Serial Mom Taught Me Everything I Know About Filth & Film

serialembedPhoto: Courtesy of Home Box Office Video.
I was 12 years old when I first saw Serial Mom and I've never looked at pussy willows the same way since.
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The film turned 20 years old this month and its director, the inimitable sleaze-king John Waters, turned 68 today. The extremely dark comedy stars Kathleen Turner as the pathologically cheerful Beverly Sutphin, devoted wife and mother of two — and homicidal maniac. In an instant, she transforms from "Beaver Cleaver's mother" into raging killer, spurred by the most minor of slights: a stolen parking space, an interrupted weekend, the very idea of wearing white after Labor Day. Video store clerks everywhere must have felt a sweet sense of vindication when Beverly bludgeons to death (with a leg of lamb, no less) a woman who refuses to rewind her rentals.
Those same clerks might be the reason why this film eventually found its way into my young hands. My parents weren't the sort to take their child to R-rated movies, but after Serial Mom was released on VHS, I somehow sneaked it past my mother one weekend at the video rental store, and the guy at the counter said nothing.
I didn't absorb the full power of the movie at the time. Elements of it, however, stuck in my brain like fungal spores, where they would quietly take root and sprout some years later, when I would understand where I had first heard about splatter maestro Herschell Gordon Lewis and Henry: Portrait of a Serial Killer. (That would be from Beverly's horror-obsessed son, Chip, played by Matthew Lillard.)
Serial Mom also introduced me to Waters' philosophy of "cinema terrorism," from which he'd shied away slightly in his two prior films. It was the relative success (mostly in the home video market) of Hairspray and Cry-Baby that allowed Waters to make this film with well-known actors and a budget of $13 million — quite a step up from the $10,000 he used to make Pink Flamingos 22 years earlier. Waters used Serial Mom to return to some of his baser interests: celebrity culture, true crime, genre film, and deviant sex.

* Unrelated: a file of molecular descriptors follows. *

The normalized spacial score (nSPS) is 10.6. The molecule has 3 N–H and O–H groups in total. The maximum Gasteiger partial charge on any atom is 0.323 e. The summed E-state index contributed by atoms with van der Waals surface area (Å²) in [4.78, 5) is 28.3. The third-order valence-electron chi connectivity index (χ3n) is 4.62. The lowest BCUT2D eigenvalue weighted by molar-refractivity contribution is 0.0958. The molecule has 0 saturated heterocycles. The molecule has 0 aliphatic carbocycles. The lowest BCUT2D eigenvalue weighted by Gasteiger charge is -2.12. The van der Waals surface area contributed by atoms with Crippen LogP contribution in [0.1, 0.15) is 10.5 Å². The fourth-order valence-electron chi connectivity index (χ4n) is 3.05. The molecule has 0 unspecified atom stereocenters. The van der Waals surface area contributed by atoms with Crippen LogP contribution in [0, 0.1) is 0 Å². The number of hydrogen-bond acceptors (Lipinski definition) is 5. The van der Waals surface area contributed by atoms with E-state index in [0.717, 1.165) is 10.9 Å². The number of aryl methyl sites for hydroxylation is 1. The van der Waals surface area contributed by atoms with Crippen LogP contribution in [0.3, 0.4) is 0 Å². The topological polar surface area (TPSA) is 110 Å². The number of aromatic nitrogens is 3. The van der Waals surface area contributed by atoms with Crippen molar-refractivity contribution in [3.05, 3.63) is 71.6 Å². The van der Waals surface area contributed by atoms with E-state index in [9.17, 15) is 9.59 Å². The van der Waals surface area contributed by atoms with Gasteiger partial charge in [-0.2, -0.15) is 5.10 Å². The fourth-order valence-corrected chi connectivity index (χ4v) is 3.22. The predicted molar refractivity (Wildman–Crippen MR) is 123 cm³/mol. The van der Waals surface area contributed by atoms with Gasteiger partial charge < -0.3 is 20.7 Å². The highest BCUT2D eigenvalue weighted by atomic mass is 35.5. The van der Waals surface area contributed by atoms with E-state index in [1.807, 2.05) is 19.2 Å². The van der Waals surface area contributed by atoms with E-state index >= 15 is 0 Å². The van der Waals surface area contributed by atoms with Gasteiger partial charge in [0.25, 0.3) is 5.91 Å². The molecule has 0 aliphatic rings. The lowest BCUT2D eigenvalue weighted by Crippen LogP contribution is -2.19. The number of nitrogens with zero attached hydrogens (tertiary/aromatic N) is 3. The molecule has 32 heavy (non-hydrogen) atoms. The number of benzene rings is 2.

That was what hooked me. Within the first few minutes, we see sweet Kathleen Turner prank-calling Mink Stole: "Is this the c**ksucker residence?" Pure, filthy gold.
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Beverly might be mental, but she's hardly alone — the film is littered with Waters' typical gaggle of perverts. There's Scottie, a vigorous masturbator who carries around vintage Bettie Page smut magazines and watches Chesty Morgan sexploitation flicks. My favorite was Marvin Pickles, a man who writes dirty graffiti on bathroom stall walls and peers through gloryholes, and whose addiction to deviance ends up saving Beverly from conviction. Even the "normals" have their secret peccadilloes, like the old lady who makes her dog lick her feet as she watches Annie. Most offensively, Beverly's neighbor refuses to recycle.
That was critical for me. Like much of Waters' body of work, Serial Mom reminded me of my outsiderness as a gay teenager growing up in a manicured suburb. Screw inclusion, I realized, we're all freaks — but at least I put my bottles in the blue bin. Embracing difference instead of inclusion is a hard pill to swallow in this decade in America, when gay marriage is so commonplace that it's boring. "I look down on people that are getting married," Waters once said. "I know gay people want to get married. Why? The whole wedding experience is such a terrible, corny, hetero tradition." He didn't mean people shouldn't have the right to get married, just not the inclination toward the sappy same-old same-old.
That same low opinion of everything normal animates the sex in his films. The infamous chicken scene in Pink Flamingos comes to mind, of course, but there's also that classic gem from Aunt Ida in Female Trouble as she tries to coerce her straight nephew to go gay: "The world of heterosexuals is a sick and boring life!" Hell, the whole plot of A Dirty Shame is about rejecting sex norms and embracing, say, your inner bear.
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Sex is only part of it — Waters fires all salvos against wholesome entertainment, too. In Serial Mom, Beverly gleefully murders the elderly Annie fan to the tune of "Tomorrow." (If you ever doubt Waters' commitment to attacking wholesome film, just imagine how much the licensing for that song must've cost.) In Cecil B. DeMented, Melanie Griffith's character yells, "'Family' is just another word for 'censorship'!" after launching a tear gas attack on a screening of Patch Adams: The Director's Cut.
Waters certainly isn't encouraging anyone to go out and kill people, but he is interested in shock, and good art should shock us out of our comfort zone. Through his films, Waters prepared me and others like me for a love of outlaw art, and an appreciation for the role that trash must play, for better or worse, in pop culture.
Without Serial Mom I wouldn't have seen Cecil B. DeMented, which name-checks some of my now-favorite directors: Rainer Werner Fassbinder, Pedro Almódovar, Kenneth Anger, David Lynch. Without Waters, I might never have read Patty Hearst's autobiography about her ordeal with the SLA. I might never have seen Pasolini's Salò, and I wouldn't have subsequently read the Marquis de Sade's 120 Days of Sodom. I wouldn't understand why Waters thinks people should be allowed to shout "fire!" in a crowded theater.
John Waters, I'd be worse off without you.
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